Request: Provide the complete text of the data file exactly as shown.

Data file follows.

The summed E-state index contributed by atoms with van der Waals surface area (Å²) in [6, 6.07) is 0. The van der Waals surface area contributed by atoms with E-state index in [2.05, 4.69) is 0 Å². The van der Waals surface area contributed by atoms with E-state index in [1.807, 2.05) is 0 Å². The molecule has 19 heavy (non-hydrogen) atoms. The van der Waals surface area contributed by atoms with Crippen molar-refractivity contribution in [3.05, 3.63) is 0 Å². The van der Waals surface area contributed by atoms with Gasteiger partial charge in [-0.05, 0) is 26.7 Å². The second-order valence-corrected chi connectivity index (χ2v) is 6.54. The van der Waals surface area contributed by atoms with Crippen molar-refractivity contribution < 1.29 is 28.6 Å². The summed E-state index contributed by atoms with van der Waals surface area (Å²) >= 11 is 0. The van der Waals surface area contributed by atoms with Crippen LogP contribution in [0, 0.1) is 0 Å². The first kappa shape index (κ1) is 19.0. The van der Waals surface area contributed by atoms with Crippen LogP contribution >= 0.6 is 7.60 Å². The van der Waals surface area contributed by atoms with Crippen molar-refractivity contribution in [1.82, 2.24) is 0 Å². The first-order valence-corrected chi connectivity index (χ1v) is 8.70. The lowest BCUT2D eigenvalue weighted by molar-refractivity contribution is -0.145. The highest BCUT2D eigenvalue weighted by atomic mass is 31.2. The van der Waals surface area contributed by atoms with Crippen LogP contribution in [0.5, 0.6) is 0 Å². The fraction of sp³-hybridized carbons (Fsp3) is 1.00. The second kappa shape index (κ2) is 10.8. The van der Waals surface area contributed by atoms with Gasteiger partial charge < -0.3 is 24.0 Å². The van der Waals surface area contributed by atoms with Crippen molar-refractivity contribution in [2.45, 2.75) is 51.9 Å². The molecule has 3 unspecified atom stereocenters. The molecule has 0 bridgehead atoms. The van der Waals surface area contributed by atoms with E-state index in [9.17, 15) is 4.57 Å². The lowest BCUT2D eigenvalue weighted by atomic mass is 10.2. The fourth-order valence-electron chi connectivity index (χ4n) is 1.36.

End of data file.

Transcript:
The summed E-state index contributed by atoms with van der Waals surface area (Å²) in [6, 6.07) is 0. The van der Waals surface area contributed by atoms with E-state index in [2.05, 4.69) is 0 Å². The van der Waals surface area contributed by atoms with E-state index in [1.807, 2.05) is 0 Å². The molecule has 19 heavy (non-hydrogen) atoms. The van der Waals surface area contributed by atoms with Crippen molar-refractivity contribution in [3.05, 3.63) is 0 Å². The van der Waals surface area contributed by atoms with Gasteiger partial charge in [-0.05, 0) is 26.7 Å². The second-order valence-corrected chi connectivity index (χ2v) is 6.54. The van der Waals surface area contributed by atoms with Crippen molar-refractivity contribution < 1.29 is 28.6 Å². The summed E-state index contributed by atoms with van der Waals surface area (Å²) >= 11 is 0. The van der Waals surface area contributed by atoms with Crippen LogP contribution in [0, 0.1) is 0 Å². The first kappa shape index (κ1) is 19.0. The van der Waals surface area contributed by atoms with Crippen LogP contribution >= 0.6 is 7.60 Å². The van der Waals surface area contributed by atoms with Crippen molar-refractivity contribution in [1.82, 2.24) is 0 Å². The first-order valence-corrected chi connectivity index (χ1v) is 8.70. The lowest BCUT2D eigenvalue weighted by molar-refractivity contribution is -0.145. The highest BCUT2D eigenvalue weighted by atomic mass is 31.2. The van der Waals surface area contributed by atoms with Crippen LogP contribution in [0.5, 0.6) is 0 Å². The fraction of sp³-hybridized carbons (Fsp3) is 1.00. The second kappa shape index (κ2) is 10.8. The van der Waals surface area contributed by atoms with Gasteiger partial charge < -0.3 is 24.0 Å². The van der Waals surface area contributed by atoms with Crippen molar-refractivity contribution in [2.45, 2.75) is 51.9 Å². The molecule has 3 unspecified atom stereocenters. The molecule has 0 bridgehead atoms. The van der Waals surface area contributed by atoms with E-state index in [9.17, 15) is 4.57 Å². The lowest BCUT2D eigenvalue weighted by atomic mass is 10.2. The fourth-order valence-electron chi connectivity index (χ4n) is 1.36.